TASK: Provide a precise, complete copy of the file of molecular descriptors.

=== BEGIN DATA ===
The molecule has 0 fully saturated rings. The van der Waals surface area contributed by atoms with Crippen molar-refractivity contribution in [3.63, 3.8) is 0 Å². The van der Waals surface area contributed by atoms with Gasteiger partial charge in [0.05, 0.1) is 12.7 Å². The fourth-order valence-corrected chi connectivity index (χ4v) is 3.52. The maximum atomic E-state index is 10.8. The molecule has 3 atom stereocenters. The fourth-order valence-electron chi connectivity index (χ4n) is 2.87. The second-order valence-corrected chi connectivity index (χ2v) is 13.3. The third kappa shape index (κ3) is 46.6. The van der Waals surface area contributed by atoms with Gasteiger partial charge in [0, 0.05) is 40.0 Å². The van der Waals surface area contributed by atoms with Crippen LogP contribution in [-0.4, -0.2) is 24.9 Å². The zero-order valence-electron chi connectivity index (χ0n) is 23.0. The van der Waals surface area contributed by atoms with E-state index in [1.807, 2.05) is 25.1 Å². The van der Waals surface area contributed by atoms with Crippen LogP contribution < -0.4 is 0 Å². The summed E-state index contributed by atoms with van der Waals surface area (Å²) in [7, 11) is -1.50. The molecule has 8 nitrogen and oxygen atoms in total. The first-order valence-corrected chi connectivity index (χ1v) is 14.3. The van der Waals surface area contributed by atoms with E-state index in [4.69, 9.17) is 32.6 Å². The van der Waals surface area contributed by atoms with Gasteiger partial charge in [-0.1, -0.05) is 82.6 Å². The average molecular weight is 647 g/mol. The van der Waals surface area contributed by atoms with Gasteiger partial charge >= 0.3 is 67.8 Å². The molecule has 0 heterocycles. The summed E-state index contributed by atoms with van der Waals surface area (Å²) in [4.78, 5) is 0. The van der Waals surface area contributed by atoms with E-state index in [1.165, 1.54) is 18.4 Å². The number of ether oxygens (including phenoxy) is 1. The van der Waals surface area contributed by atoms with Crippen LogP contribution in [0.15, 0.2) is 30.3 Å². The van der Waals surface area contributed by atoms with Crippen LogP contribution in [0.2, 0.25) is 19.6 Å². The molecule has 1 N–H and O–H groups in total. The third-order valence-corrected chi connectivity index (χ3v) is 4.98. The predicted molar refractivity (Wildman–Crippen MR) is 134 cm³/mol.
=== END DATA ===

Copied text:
The molecule has 0 fully saturated rings. The van der Waals surface area contributed by atoms with Crippen molar-refractivity contribution in [3.63, 3.8) is 0 Å². The van der Waals surface area contributed by atoms with Gasteiger partial charge in [0.05, 0.1) is 12.7 Å². The fourth-order valence-corrected chi connectivity index (χ4v) is 3.52. The maximum atomic E-state index is 10.8. The molecule has 3 atom stereocenters. The fourth-order valence-electron chi connectivity index (χ4n) is 2.87. The second-order valence-corrected chi connectivity index (χ2v) is 13.3. The third kappa shape index (κ3) is 46.6. The van der Waals surface area contributed by atoms with Gasteiger partial charge in [0, 0.05) is 40.0 Å². The van der Waals surface area contributed by atoms with Crippen LogP contribution in [-0.4, -0.2) is 24.9 Å². The zero-order valence-electron chi connectivity index (χ0n) is 23.0. The van der Waals surface area contributed by atoms with E-state index in [1.807, 2.05) is 25.1 Å². The van der Waals surface area contributed by atoms with Crippen LogP contribution < -0.4 is 0 Å². The summed E-state index contributed by atoms with van der Waals surface area (Å²) in [7, 11) is -1.50. The molecule has 8 nitrogen and oxygen atoms in total. The first-order valence-corrected chi connectivity index (χ1v) is 14.3. The van der Waals surface area contributed by atoms with E-state index in [4.69, 9.17) is 32.6 Å². The van der Waals surface area contributed by atoms with Gasteiger partial charge in [-0.1, -0.05) is 82.6 Å². The average molecular weight is 647 g/mol. The van der Waals surface area contributed by atoms with Gasteiger partial charge >= 0.3 is 67.8 Å². The molecule has 0 heterocycles. The summed E-state index contributed by atoms with van der Waals surface area (Å²) in [4.78, 5) is 0. The van der Waals surface area contributed by atoms with E-state index in [1.165, 1.54) is 18.4 Å². The number of ether oxygens (including phenoxy) is 1. The van der Waals surface area contributed by atoms with Crippen LogP contribution in [0.15, 0.2) is 30.3 Å². The van der Waals surface area contributed by atoms with Crippen LogP contribution in [0.2, 0.25) is 19.6 Å². The molecule has 1 N–H and O–H groups in total. The third-order valence-corrected chi connectivity index (χ3v) is 4.98. The predicted molar refractivity (Wildman–Crippen MR) is 134 cm³/mol.